She was a self-described "cartoon," a zany housewife-turned-comedian with an electrified hairdo who broke into the male-dominated world of stand-up comedy in the 1950s with an outlandish wardrobe and a barrage of self-deprecating jokes punctuated by her trademark guffaw.
"I spent seven hours today at the beauty parlor; hell, that was just for the estimate," Phyllis Diller would say on stage, firing off one joke after another. "I'm in the 14th year of a 10-day beauty plan."
Diller, whose stand-up career spanned nearly 50 years, died in her sleep Monday at her longtime home in Brentwood, said her agent, Fred Wostbrock. She was 95.
Diller followed, after a fashion, in the footsteps of women such as Grand Ole Opry staple Minnie Pearl and Jean Carroll, who joked about domestic life in an understated manner on "The Ed Sullivan Show." But Diller's flamboyant style, signature laugh and sharp barbs about her husband and home life set her apart, captivating the staid audiences of the Eisenhower era and inspiring a new generation of funny ladies.
Her high-profile success at being able to go "toe-to-toe with her male counterparts in prime clubs," as comedy critic and historian Gerald Nachman once put it, helped pave the way for Joan Rivers, Ellen DeGeneres and others.
"She was there, she was doing it, she was filling rooms, and that's what made her such a great role model for someone like me starting out," Rivers told The Times on Monday. "Phyllis came out and she talked and she was funny and she got off — and that was a big revelation in those days.
"Looking back now, it suddenly hit me: She was the last of the women comedians who had to make themselves ugly to be laughed at. It was a requirement. A woman walked on stage in those days and was pretty, she was a singer. Phyllis still had to put on the funny boots and stupid hats, and she was the last to do that."
As a professional comedian, Diller was a late bloomer: The Ohio native was an Alameda, Calif., mother of five when she made her nightclub debut at the Purple Onion in San Francisco in 1955 — at age 37.
Known for her adept timing and precisely structured jokes, Diller took pride in being able to deliver as many as 12 punch lines per minute.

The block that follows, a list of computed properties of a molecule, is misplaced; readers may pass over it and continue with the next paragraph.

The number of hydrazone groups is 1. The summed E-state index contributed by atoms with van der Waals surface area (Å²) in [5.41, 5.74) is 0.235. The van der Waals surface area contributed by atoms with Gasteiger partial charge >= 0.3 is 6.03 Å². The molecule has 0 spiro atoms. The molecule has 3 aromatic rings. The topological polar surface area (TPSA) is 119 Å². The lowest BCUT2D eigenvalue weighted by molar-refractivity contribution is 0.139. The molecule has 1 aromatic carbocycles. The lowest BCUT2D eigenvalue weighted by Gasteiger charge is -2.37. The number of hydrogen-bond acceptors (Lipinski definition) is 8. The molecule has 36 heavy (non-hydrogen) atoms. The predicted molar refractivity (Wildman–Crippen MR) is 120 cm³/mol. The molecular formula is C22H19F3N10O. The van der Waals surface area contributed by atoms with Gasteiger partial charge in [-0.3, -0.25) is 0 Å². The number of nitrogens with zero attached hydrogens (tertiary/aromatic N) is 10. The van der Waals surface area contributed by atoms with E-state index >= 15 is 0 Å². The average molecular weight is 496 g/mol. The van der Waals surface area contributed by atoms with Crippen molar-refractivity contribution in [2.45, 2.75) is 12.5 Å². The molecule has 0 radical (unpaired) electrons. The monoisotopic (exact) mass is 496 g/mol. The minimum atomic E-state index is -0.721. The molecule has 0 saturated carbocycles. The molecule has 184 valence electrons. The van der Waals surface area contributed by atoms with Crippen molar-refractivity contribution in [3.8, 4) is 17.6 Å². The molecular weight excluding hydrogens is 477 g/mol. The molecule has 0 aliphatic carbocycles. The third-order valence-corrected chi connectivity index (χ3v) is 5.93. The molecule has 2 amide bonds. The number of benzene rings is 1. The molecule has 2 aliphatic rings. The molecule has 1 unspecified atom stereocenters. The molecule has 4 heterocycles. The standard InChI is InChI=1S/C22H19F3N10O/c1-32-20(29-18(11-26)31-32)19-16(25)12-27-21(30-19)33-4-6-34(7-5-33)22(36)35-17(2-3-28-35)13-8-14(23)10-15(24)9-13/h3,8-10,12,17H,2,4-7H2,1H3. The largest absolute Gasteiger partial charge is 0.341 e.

The first laugh came easy. With her fright-wig hair and garish attire that typically included a fake-jeweled cigarette holder, gloves and ankle boots, she merely had to walk on stage.
Jack Paar once described her as looking "like someone you avoid at the supermarket." Bob Hope called her "a Warhol mobile of spare parts picked up along a freeway."
But Diller was always the first to address her colorfully eccentric stage persona, describing herself as "the Elizabeth Taylor of'The Twilight Zone' " and a woman who once worked "as a lampshade in a whorehouse."
During her long career, she was in more than two dozen movies, including three with Hope, with whom she also appeared on numerous TV specials and traveled with to Vietnam to entertain U.S. troops.
She also was the host of a 1964 TV talent show called "Show Street" and starred in the 1966-67 situation comedy "The Pruitts of Southampton" (renamed "The Phyllis Diller Show" midway through the season) and the 1968 comedy-variety series "The Beautiful Phyllis Diller Show."
She also had a stint starring in "Hello, Dolly!" during its original 1964-1970 run on Broadway. But the outlandish Diller always shined best in nightclubs, showrooms and concert halls, where one of her favorite targets was her domestic life, including her fictional husband "Fang."
"I don't like to cook; I can make a TV dinner taste like radio," she'd say.
"Fang's idea of a seven-course dinner is a six-pack and a bologna sandwich. The last time I said let's eat out, we ate in the garage."
"I put on a peekaboo blouse. He took a peek and booed."
Then she'd launch one of her patented guffaws: "Ah-HAA-haa-haa!"
Born Phyllis Driver in Lima, Ohio, on July 17, 1917, Diller made people laugh at an early age.
"When I realized I looked like Olive Oyl and wanted to look like Jean Harlow, I knew something had to be done," she once said. "From 12 on, the only way to handle the terror of social situations was comedy — break the ice, make everybody laugh. I did it to make people feel more relaxed, including myself."
After high school, she studied music and voice at a conservatory in Chicago, then met 24-year-old Sherwood Diller at Bluffton College in Ohio.
They eloped in 1939, she dropped out of school and they settled into married life in Bluffton.
During World War II, they moved to Ypsilanti, Mich., where Sherwood worked at a B-24 bomber plant. In 1945, he transferred to the Naval Air Station in Alameda, across the bay from San Francisco.
Over the next 10 years, Sherwood Diller held a string of jobs while Phyllis raised their five children. But with job changes and frequent unemployment, times were tough.